|Organizing their new school supplies.|
The girls are now so familiar with the Metro system and how to get to the station near their school that they are already asking if they can go to and from by themselves. We're not quite ready to go there yet, if at all! We did do something today that makes us feel more like residents than visitors. We purchased NaviGo cards for our Metro use. It's the size of a credit card with our photo ID on it and we prepay by the week or the month for our Metro usage. Instead of purchasing individual tickets that we have to fish out of our pockets or wallets each time, we put the NaviGo cards at the bottom of a purse or backpack and as we pass through the turnstyle, we simply hold our bag over the sensor to go through.
Raelyn and Nola said their goodbyes at the front gate and off they went. Soren and I were free! For and entire eight hours! We love our kids, but we've really been looking forward to this day for a month now. Time to get some of our adult life in order. First stop, the gym. Club Med is what it's called and it's got everything our gym at home has. Except the classes are at strange times, in my opinion: Very early in the morning, lunchtime, and then late afternoon and evening. Back home, I've been accustomed to my routine of dropping kids off at school and heading straight to the gym for a Boot Camp or Spin class. It occurred to me that the reason there are no morning classes here (past 7:00 a.m.) is because almost all French mothers are employed outside the home. Since childcare is subsidized by the government, these mothers don't face the same quandary as American ones trying to figure out if working or staying home makes the best financial sense.
The rest of our day until pick-up time was spent with a couple whom we met last year during our trips to Paris. They were introduced to us by our mutual friend, Gabriela. This couple, Juan Carlos and his wife, Mariel, are originally from Guatemala but have been living in Paris for the past six years with their four children. They are delightful people and they have been a super resource for us for all kinds of know-how in living life in Paris. (Muchas gracias Gabriela!). We had a delicious lunch outdoors at a restaurant on Ile de la Cite. Wine and dessert were, of course, part of the experience.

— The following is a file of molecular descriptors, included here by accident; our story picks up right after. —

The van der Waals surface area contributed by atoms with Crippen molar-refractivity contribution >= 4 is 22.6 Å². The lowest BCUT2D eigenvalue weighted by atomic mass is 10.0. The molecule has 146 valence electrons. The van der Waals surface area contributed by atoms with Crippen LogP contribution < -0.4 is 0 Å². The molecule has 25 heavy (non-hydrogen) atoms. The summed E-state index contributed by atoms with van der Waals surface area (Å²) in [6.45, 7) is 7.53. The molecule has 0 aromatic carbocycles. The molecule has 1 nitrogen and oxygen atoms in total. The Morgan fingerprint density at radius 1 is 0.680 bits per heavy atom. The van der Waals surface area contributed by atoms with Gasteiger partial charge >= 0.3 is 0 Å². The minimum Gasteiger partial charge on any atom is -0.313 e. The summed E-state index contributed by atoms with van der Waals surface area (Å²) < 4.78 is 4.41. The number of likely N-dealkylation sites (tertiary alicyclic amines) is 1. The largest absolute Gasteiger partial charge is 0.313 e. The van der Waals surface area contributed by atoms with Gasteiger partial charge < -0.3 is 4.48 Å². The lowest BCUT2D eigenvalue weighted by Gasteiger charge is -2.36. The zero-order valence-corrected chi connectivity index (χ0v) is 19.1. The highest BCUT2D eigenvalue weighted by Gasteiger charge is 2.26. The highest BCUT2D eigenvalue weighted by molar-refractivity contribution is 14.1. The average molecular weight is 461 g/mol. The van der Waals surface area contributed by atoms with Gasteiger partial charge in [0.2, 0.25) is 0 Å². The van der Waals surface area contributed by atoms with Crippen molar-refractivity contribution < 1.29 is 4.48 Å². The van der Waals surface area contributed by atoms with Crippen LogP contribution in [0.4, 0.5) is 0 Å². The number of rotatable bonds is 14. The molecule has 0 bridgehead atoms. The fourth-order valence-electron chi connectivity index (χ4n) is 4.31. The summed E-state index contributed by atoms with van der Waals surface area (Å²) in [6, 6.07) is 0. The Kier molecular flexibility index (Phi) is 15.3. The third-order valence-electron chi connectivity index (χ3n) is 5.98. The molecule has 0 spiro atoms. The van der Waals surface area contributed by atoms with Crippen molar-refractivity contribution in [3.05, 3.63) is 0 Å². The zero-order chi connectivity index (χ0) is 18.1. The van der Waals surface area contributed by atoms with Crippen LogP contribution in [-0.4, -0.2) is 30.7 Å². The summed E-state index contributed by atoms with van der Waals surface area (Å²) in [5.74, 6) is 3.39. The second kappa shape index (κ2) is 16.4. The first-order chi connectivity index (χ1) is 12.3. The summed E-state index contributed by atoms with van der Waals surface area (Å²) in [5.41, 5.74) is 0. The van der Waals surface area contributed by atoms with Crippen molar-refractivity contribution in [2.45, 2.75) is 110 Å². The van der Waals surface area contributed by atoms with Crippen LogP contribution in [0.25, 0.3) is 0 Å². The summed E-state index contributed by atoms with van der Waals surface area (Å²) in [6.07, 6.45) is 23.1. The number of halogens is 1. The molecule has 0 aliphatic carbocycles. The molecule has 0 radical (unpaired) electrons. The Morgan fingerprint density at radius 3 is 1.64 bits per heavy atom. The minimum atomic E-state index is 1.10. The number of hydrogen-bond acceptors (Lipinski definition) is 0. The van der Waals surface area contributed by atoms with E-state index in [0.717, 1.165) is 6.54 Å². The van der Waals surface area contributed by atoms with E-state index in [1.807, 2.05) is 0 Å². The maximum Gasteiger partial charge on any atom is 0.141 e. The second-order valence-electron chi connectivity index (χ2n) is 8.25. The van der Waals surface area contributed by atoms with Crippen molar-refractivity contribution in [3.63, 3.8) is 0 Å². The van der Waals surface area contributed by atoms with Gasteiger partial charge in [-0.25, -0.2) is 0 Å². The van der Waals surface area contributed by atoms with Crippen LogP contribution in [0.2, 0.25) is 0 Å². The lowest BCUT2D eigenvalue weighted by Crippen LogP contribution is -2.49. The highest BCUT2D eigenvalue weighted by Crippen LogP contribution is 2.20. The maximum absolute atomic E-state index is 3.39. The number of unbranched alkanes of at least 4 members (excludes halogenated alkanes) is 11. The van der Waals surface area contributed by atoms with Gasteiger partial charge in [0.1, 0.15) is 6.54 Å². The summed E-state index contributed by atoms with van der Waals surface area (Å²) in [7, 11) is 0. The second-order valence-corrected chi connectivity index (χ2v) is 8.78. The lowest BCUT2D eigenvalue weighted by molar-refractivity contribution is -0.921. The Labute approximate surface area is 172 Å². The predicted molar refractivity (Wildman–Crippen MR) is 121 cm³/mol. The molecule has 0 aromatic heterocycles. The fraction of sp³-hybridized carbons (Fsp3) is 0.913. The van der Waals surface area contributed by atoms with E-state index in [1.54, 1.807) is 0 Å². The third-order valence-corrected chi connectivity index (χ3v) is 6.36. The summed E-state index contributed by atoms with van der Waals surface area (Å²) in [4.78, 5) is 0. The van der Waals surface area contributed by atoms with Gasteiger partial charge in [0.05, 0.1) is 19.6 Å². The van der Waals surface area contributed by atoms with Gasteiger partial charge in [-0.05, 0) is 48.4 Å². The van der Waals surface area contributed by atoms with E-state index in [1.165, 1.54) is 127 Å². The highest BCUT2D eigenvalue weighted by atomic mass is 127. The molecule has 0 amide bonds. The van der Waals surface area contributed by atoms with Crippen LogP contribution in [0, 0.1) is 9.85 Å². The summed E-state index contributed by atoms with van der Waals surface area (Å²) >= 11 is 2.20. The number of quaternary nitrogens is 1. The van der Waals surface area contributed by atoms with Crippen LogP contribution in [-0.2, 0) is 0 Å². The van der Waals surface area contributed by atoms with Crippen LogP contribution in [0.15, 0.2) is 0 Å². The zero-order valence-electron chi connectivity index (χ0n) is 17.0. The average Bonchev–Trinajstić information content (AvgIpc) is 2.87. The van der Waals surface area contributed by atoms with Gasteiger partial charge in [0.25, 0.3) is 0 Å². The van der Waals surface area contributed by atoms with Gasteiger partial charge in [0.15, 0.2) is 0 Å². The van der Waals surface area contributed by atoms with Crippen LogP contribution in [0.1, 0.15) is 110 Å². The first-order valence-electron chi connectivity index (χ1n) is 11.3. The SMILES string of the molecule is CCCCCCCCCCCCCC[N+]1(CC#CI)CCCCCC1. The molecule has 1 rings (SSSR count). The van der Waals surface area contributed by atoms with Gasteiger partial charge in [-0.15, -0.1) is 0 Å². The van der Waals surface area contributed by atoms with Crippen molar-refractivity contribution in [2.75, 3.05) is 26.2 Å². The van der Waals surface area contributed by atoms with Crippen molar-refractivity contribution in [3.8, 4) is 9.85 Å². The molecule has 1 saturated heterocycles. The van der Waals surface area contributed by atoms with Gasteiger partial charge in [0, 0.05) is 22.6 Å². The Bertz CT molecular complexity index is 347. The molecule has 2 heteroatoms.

When we picked the girls up from school we met the parents of the two Italian brothers in our kids' class. They speak Italian (obviously), Spanish, a teeny bit of French, but no English. So can you picture our conversation? We were pantomiming, gesturing, and pretending a great deal that we were understanding each other. At one point, we thought they were asking Soren if we walk to the school. He replied, "No, we take the Metro." They looked puzzled. They re-asked. Then it became clear; they wanted to know where Soren works. That is not an easy thing to explain, even in English, if you ask me. Our last gaffe with this sweet couple was when they asked either, (and we're still not sure which question was asked), "How long have you been here?" or, "How long will you be here?" We answered both questions to cover our bases. Except that as soon as the words, "One year," were out of my mouth, I realized I had broken our rule about not telling the folks we meet that we are leaving so soon. I quickly pretended that I had made a mistake and went back to replying, three times, for effect, "One month," and hoped that I was indeed assuming correctly that they were asking how long we had been here so far. In the end, I think we left them with the impression that Soren works for the Metro and that he has been in Paris for one year and that I have been in Paris for one month. Regardless, they are delightful and I look forward to getting to know them better and perfecting my pantomime skills. Their sons, by the way, brought a birthday gift to school for Nola (gourmet lollipops) and homemade cards for her too. The cards were adorable. Each boy drew themselves holding an Italian flag and they drew Nola holding an American flag. And they wrote "happy birthday" in French, English, and Italian on the cards.
|Re-connecting with our adult selves.|
|Post-school photo. Can you tell who is embarrassed that mom is taking this photo?|
|Off we go to school!|